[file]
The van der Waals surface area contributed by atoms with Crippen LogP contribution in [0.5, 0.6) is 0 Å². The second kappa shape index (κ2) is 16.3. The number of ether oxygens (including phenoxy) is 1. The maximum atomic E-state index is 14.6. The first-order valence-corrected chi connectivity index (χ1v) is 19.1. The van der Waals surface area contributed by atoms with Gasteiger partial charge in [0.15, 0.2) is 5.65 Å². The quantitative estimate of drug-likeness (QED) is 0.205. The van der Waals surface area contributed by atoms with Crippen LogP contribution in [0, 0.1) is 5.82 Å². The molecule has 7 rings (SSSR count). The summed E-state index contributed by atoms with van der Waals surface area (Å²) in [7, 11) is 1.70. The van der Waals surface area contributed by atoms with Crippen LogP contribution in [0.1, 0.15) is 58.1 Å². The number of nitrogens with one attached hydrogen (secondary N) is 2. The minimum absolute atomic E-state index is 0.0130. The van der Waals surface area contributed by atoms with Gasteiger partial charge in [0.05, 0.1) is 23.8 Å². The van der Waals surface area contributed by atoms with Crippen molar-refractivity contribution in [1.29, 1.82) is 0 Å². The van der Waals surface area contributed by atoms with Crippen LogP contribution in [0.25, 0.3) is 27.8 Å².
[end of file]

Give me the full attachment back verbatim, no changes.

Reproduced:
The van der Waals surface area contributed by atoms with Crippen LogP contribution in [0.5, 0.6) is 0 Å². The second kappa shape index (κ2) is 16.3. The number of ether oxygens (including phenoxy) is 1. The maximum atomic E-state index is 14.6. The first-order valence-corrected chi connectivity index (χ1v) is 19.1. The van der Waals surface area contributed by atoms with Gasteiger partial charge in [0.15, 0.2) is 5.65 Å². The quantitative estimate of drug-likeness (QED) is 0.205. The van der Waals surface area contributed by atoms with Crippen LogP contribution in [0, 0.1) is 5.82 Å². The molecule has 7 rings (SSSR count). The summed E-state index contributed by atoms with van der Waals surface area (Å²) in [7, 11) is 1.70. The van der Waals surface area contributed by atoms with Crippen LogP contribution in [0.1, 0.15) is 58.1 Å². The number of nitrogens with one attached hydrogen (secondary N) is 2. The minimum absolute atomic E-state index is 0.0130. The van der Waals surface area contributed by atoms with Gasteiger partial charge in [0.05, 0.1) is 23.8 Å². The van der Waals surface area contributed by atoms with Crippen molar-refractivity contribution in [1.29, 1.82) is 0 Å². The van der Waals surface area contributed by atoms with Crippen LogP contribution in [0.25, 0.3) is 27.8 Å².